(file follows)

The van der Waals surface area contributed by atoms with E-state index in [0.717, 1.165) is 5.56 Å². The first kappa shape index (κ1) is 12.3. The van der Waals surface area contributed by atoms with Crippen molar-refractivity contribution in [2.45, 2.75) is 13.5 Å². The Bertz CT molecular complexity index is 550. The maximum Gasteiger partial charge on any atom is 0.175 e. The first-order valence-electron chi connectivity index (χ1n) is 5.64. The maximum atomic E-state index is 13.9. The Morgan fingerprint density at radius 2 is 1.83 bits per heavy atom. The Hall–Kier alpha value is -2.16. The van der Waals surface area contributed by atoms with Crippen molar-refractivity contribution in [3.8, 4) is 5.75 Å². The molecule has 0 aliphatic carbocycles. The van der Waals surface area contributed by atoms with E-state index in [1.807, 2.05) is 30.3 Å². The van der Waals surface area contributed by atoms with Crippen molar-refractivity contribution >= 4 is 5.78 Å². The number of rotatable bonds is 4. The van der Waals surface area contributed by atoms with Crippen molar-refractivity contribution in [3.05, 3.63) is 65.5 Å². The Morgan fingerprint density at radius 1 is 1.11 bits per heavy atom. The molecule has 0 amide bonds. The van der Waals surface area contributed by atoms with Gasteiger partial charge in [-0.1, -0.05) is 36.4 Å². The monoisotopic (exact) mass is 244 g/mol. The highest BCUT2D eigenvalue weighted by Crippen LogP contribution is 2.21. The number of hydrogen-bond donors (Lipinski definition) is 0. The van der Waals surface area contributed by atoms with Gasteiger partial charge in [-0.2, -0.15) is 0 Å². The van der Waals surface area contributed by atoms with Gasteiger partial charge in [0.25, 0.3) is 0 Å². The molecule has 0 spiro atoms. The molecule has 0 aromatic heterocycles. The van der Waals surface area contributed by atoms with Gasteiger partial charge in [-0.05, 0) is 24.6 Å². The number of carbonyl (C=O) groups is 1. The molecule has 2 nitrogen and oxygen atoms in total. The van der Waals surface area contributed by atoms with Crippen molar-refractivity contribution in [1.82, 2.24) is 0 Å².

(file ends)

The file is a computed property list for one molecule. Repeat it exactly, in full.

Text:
The van der Waals surface area contributed by atoms with E-state index in [0.717, 1.165) is 5.56 Å². The first kappa shape index (κ1) is 12.3. The van der Waals surface area contributed by atoms with Crippen molar-refractivity contribution in [2.45, 2.75) is 13.5 Å². The Bertz CT molecular complexity index is 550. The maximum Gasteiger partial charge on any atom is 0.175 e. The first-order valence-electron chi connectivity index (χ1n) is 5.64. The maximum atomic E-state index is 13.9. The Morgan fingerprint density at radius 2 is 1.83 bits per heavy atom. The Hall–Kier alpha value is -2.16. The van der Waals surface area contributed by atoms with Crippen molar-refractivity contribution in [3.8, 4) is 5.75 Å². The molecule has 0 aliphatic carbocycles. The van der Waals surface area contributed by atoms with E-state index in [1.807, 2.05) is 30.3 Å². The van der Waals surface area contributed by atoms with Crippen molar-refractivity contribution >= 4 is 5.78 Å². The number of rotatable bonds is 4. The van der Waals surface area contributed by atoms with Crippen molar-refractivity contribution in [3.05, 3.63) is 65.5 Å². The Morgan fingerprint density at radius 1 is 1.11 bits per heavy atom. The molecule has 0 amide bonds. The van der Waals surface area contributed by atoms with Gasteiger partial charge in [-0.1, -0.05) is 36.4 Å². The monoisotopic (exact) mass is 244 g/mol. The highest BCUT2D eigenvalue weighted by Crippen LogP contribution is 2.21. The number of hydrogen-bond donors (Lipinski definition) is 0. The van der Waals surface area contributed by atoms with Gasteiger partial charge in [-0.2, -0.15) is 0 Å². The van der Waals surface area contributed by atoms with Gasteiger partial charge in [0.25, 0.3) is 0 Å². The molecule has 0 spiro atoms. The molecule has 0 aromatic heterocycles. The van der Waals surface area contributed by atoms with Gasteiger partial charge in [-0.05, 0) is 24.6 Å². The number of carbonyl (C=O) groups is 1. The molecule has 2 nitrogen and oxygen atoms in total. The van der Waals surface area contributed by atoms with Crippen molar-refractivity contribution in [1.82, 2.24) is 0 Å².